Kure Atoll Habitat Restoration Worker – Volunteer Positions
Description: The State of Hawai'i’s Department of Land and Natural Resources (DLNR), Division of Forestry and Wildlife (DOFAW) is seeking volunteers for work at Kure Atoll Wildlife Sanctuary in the Northwestern Hawaiian Islands. Kure Atoll is a part of the Papahānaumokuākea Marine National Monument (PMNM), a UNESCO World Heritage Site, and is located 1,400 miles northwest of O'ahu. Kure Atoll occupies a unique position referred to as the “Darwin Point”, which is the northern extent of coral reef development and the atoll is estimated to be 29.8 million years old. Kure is an important breeding site for wildlife, including several rare or endangered species. Eighteen species of seabirds nest on Kure including Black-footed albatross (Phoebastria nigripes) and Christmas shearwaters (Puffinus nativitatus). The endangered Laysan teal
(Anas laysanensis) was recently introduced to Kure. There are currently 16 native and 31 non-native plant species on Kure Atoll’s only vegetated island, Green Island. Several plant species are invasive and are being removed to improve seabird nesting habitat. DLNR is committed to eradicating the invasive plant Golden crown-beard (Verbesina encelioides) from the atoll by 2020. Invasive plants are a significant management concern because they displace native plant habitat and seabird nesting areas, and may entrap seabirds in a dense vegetative mass. Native plants are an integral resource for seabird nesting habitat and dune stabilization. This position is a unique opportunity to protect and recover seabird habitat while living in a wildlife sanctuary!
Kure Atoll is an extremely remote work location. Transportation to/from Kure Atoll is by ship and is infrequent. The ability to live and work in close quarters with a small group of people for an extended period of time is of the utmost importance. The seasonal field teams consist of 6 to 8 people. Due to limited transportation, there are only 2 field seasons per year (approximately 6 months each). Contact on Kure is limited to text only e-mail (no pictures or attachments) through the field station’s satellite phone. There is no internet or cell phone service available.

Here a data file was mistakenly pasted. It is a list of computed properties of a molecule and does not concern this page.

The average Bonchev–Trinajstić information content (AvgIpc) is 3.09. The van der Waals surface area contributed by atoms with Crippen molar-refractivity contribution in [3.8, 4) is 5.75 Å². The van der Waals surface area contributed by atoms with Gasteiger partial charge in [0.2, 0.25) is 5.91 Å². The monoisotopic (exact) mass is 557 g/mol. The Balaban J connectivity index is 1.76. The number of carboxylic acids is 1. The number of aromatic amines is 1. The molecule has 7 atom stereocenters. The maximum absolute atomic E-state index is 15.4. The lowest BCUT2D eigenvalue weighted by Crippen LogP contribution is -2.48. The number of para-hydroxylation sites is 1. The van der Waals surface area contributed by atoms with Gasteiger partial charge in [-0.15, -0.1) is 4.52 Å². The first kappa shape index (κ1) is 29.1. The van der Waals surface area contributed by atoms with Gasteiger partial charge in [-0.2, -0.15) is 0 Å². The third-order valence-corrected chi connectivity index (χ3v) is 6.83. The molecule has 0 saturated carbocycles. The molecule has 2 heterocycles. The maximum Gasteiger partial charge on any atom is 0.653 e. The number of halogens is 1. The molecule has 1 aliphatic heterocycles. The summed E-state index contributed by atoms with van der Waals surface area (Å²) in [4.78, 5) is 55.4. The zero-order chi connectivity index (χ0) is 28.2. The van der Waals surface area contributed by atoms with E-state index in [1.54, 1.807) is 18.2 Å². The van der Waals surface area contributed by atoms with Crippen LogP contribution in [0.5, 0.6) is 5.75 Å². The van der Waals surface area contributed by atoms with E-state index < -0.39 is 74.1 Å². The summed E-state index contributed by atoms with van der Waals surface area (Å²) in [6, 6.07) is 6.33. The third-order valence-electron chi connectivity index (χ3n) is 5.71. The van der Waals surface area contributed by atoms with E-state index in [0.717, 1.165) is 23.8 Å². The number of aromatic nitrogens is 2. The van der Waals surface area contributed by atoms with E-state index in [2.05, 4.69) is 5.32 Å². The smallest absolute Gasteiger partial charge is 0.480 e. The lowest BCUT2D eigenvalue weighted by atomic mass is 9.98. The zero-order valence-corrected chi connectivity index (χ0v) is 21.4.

Strict Quarantine: Biosecurity protocols are in place to prevent introduction of alien species. This quarantine requires that all “soft” items (clothing, shoes, straps etc.) must be purchased new and frozen for 48 hours prior to departure to Kure Atoll. All “hard” items (cameras, musical instruments, etc.) must be inspected thoroughly and may need to be frozen or fumigated prior to departure.
Primary responsibilities include: Invasive plant removal; Big-headed ant monitoring; Laysan duck monitoring; native plant propagation and out-planting; vegetation surveys; seabird surveys and assisting with banding events; Hawaiian monk seal monitoring; marine debris removal; data collection and entry; weekly meetings. Additionally, all staff will help with regular camp maintenance and chores outside of regular work hours.
**Although the work load is diverse, most of the hours are dedicated to invasive plant removal (75-80%)**
Desired Experience: Invasive species control; Hawaiian plant identification; native plant propagation and out-planting; avian reproductive monitoring; shorebird and/or seabird monitoring and identification; binocular/spotting scope use; data management; familiarity with Excel and ArcGIS; GPS usage. Other useful skills include: carpentry, solar equipment maintenance, small boat experience.
Requirements: Excellent physical and mental health; able to walk 10 miles per day with a 40lb pack over uneven terrain, lift 50 lbs, work for long hours in hot/sunny, rainy/cold conditions, and bend or stoop for long periods of time; must know how to swim; and have 20/20 color vision or correctable lenses. Must be comfortable with herbicide use.
Personnel can expect to work 40+ hrs/wk. Although most weeks are Monday-
Friday, work hours are project dependent and may include early mornings, evenings, and weekends. DLNR/ DOFAW will provide transportation between Honolulu and Kure Atoll. Travel dates are subject to change. Lodging and food while on Kure and in transit between Honolulu and Kure are provided. Most field clothes and gear are provided. All other transportation, housing, and personal items must be supplied by applicant. Kure Atoll Conservancy will award $1000 at the end of the field season to help offset these costs.
Please send resume, cover letter, and three references to Andy Sullivan-Haskins and Eryn Opie:
Physical Requirements for work at Kure Atoll Wildlife Sanctuary: Example activities/repetitions are listed above. Weather conditions may be sunny, hot, cold, windy, and/or rainy